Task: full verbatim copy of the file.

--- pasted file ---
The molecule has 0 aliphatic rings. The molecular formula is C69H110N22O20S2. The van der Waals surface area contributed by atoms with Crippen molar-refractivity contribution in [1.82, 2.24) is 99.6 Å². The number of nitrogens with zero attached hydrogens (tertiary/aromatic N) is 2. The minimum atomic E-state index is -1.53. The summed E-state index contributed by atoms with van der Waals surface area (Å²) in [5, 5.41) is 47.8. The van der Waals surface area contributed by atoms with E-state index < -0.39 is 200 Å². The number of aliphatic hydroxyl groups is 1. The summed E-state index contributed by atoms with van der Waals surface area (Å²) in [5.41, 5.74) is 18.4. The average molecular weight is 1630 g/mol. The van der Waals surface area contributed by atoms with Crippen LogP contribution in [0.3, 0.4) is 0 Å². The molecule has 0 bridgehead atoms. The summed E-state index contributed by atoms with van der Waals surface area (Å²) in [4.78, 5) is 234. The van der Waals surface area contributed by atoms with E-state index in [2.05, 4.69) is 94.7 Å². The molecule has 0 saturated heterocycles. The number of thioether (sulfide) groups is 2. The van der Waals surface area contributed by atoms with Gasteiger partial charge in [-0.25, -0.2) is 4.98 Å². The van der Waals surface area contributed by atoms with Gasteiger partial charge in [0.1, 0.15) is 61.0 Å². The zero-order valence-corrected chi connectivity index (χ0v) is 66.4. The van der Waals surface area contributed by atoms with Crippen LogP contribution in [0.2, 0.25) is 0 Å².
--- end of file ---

The molecule has 0 aliphatic rings. The molecular formula is C69H110N22O20S2. The van der Waals surface area contributed by atoms with Crippen molar-refractivity contribution in [1.82, 2.24) is 99.6 Å². The number of nitrogens with zero attached hydrogens (tertiary/aromatic N) is 2. The minimum atomic E-state index is -1.53. The summed E-state index contributed by atoms with van der Waals surface area (Å²) in [5, 5.41) is 47.8. The van der Waals surface area contributed by atoms with E-state index < -0.39 is 200 Å². The number of aliphatic hydroxyl groups is 1. The summed E-state index contributed by atoms with van der Waals surface area (Å²) in [5.41, 5.74) is 18.4. The average molecular weight is 1630 g/mol. The van der Waals surface area contributed by atoms with Crippen LogP contribution in [0.3, 0.4) is 0 Å². The molecule has 0 bridgehead atoms. The summed E-state index contributed by atoms with van der Waals surface area (Å²) in [4.78, 5) is 234. The van der Waals surface area contributed by atoms with E-state index in [2.05, 4.69) is 94.7 Å². The molecule has 0 saturated heterocycles. The number of thioether (sulfide) groups is 2. The van der Waals surface area contributed by atoms with Gasteiger partial charge in [-0.25, -0.2) is 4.98 Å². The van der Waals surface area contributed by atoms with Gasteiger partial charge in [0.1, 0.15) is 61.0 Å². The zero-order valence-corrected chi connectivity index (χ0v) is 66.4. The van der Waals surface area contributed by atoms with Crippen LogP contribution in [0.2, 0.25) is 0 Å².